Bahubali - The Beginning is also an all-out commercial film with two diluting song situations, some risque navel-gazing love theme and heavy on thunderous melodramatic dialogue.But most of it is convincing and high quality entertainment. The 160-minute running time breezes away, seldom a dull moment here.You have heard the story before, but not seen it magnified to this level. For sheer entertainment, Bahubali is your ticket to the cinema this week.

Music, Sequel   
MM Keeravani (Known to the Hindi audience as MM Kreem) deserves special mention for his aptly epic background score and at least a couple of songs. The setup to the sequel is tantalizing enough in its premise, apart from a hundred other reasons to expect the 2017 release of Bahubali 2- The Conclusion




20 Feb 2015

Movie Review: Badlapur: Stellar, Riveting Thriller


Badlapur grabs you by the neck in its opening scenes and barely lets go thereafter. It's an astonishing film in the thriller genre, I am still replaying it in my mind, 12 hours post the matinee show.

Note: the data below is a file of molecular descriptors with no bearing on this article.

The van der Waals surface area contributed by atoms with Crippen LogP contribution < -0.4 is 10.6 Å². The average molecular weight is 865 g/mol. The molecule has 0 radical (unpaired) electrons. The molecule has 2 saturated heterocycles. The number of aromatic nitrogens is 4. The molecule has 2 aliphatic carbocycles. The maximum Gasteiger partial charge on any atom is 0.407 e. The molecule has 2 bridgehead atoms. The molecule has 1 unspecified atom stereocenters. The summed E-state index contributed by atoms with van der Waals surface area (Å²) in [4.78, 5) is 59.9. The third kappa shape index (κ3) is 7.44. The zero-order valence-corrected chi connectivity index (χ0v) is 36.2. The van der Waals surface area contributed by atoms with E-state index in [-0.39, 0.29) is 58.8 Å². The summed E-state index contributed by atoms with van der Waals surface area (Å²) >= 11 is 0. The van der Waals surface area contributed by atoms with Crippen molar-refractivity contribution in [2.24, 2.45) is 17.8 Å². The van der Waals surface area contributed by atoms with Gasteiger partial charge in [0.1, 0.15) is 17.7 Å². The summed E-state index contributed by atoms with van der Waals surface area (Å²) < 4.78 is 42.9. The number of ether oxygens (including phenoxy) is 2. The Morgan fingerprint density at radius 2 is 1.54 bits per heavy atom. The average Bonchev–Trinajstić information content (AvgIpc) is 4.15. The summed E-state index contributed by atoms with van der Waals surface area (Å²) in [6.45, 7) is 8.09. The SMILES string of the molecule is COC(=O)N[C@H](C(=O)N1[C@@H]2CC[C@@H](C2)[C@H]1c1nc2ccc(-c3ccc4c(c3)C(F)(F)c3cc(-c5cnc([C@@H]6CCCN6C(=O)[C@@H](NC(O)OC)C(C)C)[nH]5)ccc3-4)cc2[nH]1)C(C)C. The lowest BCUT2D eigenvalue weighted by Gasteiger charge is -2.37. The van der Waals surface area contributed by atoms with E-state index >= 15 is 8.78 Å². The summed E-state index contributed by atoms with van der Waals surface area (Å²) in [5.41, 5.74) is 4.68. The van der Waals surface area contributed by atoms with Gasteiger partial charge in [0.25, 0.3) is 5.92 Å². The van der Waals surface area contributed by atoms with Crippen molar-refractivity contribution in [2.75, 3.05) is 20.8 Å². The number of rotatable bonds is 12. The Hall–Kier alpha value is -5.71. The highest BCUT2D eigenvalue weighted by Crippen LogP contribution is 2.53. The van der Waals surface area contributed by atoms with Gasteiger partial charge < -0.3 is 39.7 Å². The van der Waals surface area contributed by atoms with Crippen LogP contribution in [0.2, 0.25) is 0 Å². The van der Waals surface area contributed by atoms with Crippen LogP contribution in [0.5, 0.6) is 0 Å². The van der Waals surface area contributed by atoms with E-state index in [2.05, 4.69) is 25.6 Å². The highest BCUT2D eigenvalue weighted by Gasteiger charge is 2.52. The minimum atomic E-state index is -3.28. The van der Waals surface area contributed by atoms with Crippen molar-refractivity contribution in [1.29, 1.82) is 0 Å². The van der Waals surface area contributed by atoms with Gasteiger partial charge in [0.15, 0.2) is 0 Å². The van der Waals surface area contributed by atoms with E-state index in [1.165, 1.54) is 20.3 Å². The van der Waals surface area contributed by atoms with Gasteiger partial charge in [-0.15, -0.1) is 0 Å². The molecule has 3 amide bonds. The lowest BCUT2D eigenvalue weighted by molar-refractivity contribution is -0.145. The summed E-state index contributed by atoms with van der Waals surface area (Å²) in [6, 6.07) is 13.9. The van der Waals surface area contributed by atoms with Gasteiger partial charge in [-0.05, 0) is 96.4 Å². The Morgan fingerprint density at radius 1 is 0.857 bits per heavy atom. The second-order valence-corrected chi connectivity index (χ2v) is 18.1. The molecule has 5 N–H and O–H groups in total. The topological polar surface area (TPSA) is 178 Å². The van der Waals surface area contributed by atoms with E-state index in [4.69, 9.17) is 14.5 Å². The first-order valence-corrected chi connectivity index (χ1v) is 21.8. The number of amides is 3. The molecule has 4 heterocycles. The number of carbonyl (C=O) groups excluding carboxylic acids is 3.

There is brutality, slyness, love, humour and a surprising vindication in the mix. Finally, this is cinema, a palette on human nature and circumstance. A universal underlining strain - how much as a species we alarmingly sway towards the primeval, animal side. 

Storytelling & performances 
Applause for steady pace, intense performances, cut-sharp editing and unexpected yet logical scene-flow. But the story and its atmospheric, mirroring real life treatment outdoes all other departments. Nawazuddin Siddiqui is excellent, but you can't undermine Varun Dhawan. It is a valiant, tight act, the actor's tightrope walk. Dhawan has made his mark. Kumud Mishra, Huma Qureshi, Vinay Pathak, Radhika Apte, Divya Dutta and Yami Gautam make a great ensemble cast.  

Wrap up
This is an A rated film, so expect to be engulfed by some stark, sexual elements and disturbing violent scenes. For those who have been to Pune or are a denizen, they will get a local, intimate feel of recognition in the proceedings. But Badlapur could have been set in any other city and still hit you hard.  

It's best not to be know the plot before you watch this one. Let it unfold before you so. When the film's tagline says 'Don't miss the beginning', they damn well mean it.   

Take a bow, Sriram Raghavan.